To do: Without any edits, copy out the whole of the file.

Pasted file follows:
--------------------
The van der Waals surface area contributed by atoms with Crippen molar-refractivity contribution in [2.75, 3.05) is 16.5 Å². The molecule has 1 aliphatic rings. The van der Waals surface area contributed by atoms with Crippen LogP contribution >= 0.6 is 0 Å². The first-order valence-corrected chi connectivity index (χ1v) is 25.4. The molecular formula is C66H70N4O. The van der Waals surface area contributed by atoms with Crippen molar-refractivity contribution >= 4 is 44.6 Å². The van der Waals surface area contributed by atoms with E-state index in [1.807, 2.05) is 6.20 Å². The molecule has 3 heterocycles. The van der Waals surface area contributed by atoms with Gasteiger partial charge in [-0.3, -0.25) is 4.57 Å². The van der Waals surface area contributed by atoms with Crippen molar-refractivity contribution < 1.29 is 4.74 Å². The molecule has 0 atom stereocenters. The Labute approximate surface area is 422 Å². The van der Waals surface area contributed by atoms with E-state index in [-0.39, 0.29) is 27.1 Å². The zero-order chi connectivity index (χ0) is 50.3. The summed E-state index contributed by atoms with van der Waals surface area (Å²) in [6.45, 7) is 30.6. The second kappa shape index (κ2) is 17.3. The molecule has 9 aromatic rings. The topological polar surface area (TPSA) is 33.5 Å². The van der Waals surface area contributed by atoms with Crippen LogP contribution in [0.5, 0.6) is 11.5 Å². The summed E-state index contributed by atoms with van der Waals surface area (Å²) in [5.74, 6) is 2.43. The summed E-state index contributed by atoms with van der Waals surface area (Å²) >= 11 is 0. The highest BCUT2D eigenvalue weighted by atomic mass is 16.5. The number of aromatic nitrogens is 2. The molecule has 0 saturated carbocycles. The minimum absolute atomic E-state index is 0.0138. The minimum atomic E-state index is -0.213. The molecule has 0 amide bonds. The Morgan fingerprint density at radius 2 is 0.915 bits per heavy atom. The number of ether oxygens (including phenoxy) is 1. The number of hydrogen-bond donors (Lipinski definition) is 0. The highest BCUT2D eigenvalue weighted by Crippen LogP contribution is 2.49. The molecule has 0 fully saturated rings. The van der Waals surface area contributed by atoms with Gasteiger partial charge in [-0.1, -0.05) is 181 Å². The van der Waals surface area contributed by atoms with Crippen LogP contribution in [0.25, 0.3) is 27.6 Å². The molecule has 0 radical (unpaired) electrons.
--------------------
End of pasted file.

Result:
The van der Waals surface area contributed by atoms with Crippen molar-refractivity contribution in [2.75, 3.05) is 16.5 Å². The molecule has 1 aliphatic rings. The van der Waals surface area contributed by atoms with Crippen LogP contribution >= 0.6 is 0 Å². The first-order valence-corrected chi connectivity index (χ1v) is 25.4. The molecular formula is C66H70N4O. The van der Waals surface area contributed by atoms with Crippen molar-refractivity contribution >= 4 is 44.6 Å². The van der Waals surface area contributed by atoms with E-state index in [1.807, 2.05) is 6.20 Å². The molecule has 3 heterocycles. The van der Waals surface area contributed by atoms with Gasteiger partial charge in [-0.3, -0.25) is 4.57 Å². The van der Waals surface area contributed by atoms with Crippen molar-refractivity contribution < 1.29 is 4.74 Å². The molecule has 0 atom stereocenters. The Labute approximate surface area is 422 Å². The van der Waals surface area contributed by atoms with E-state index in [-0.39, 0.29) is 27.1 Å². The zero-order chi connectivity index (χ0) is 50.3. The summed E-state index contributed by atoms with van der Waals surface area (Å²) in [6.45, 7) is 30.6. The second kappa shape index (κ2) is 17.3. The molecule has 9 aromatic rings. The topological polar surface area (TPSA) is 33.5 Å². The van der Waals surface area contributed by atoms with Crippen LogP contribution in [0.5, 0.6) is 11.5 Å². The summed E-state index contributed by atoms with van der Waals surface area (Å²) in [5.74, 6) is 2.43. The summed E-state index contributed by atoms with van der Waals surface area (Å²) >= 11 is 0. The highest BCUT2D eigenvalue weighted by atomic mass is 16.5. The number of aromatic nitrogens is 2. The molecule has 0 saturated carbocycles. The minimum absolute atomic E-state index is 0.0138. The minimum atomic E-state index is -0.213. The molecule has 0 amide bonds. The Morgan fingerprint density at radius 2 is 0.915 bits per heavy atom. The number of ether oxygens (including phenoxy) is 1. The number of hydrogen-bond donors (Lipinski definition) is 0. The highest BCUT2D eigenvalue weighted by Crippen LogP contribution is 2.49. The molecule has 0 fully saturated rings. The van der Waals surface area contributed by atoms with Gasteiger partial charge in [-0.1, -0.05) is 181 Å². The van der Waals surface area contributed by atoms with Crippen LogP contribution in [0.25, 0.3) is 27.6 Å². The molecule has 0 radical (unpaired) electrons.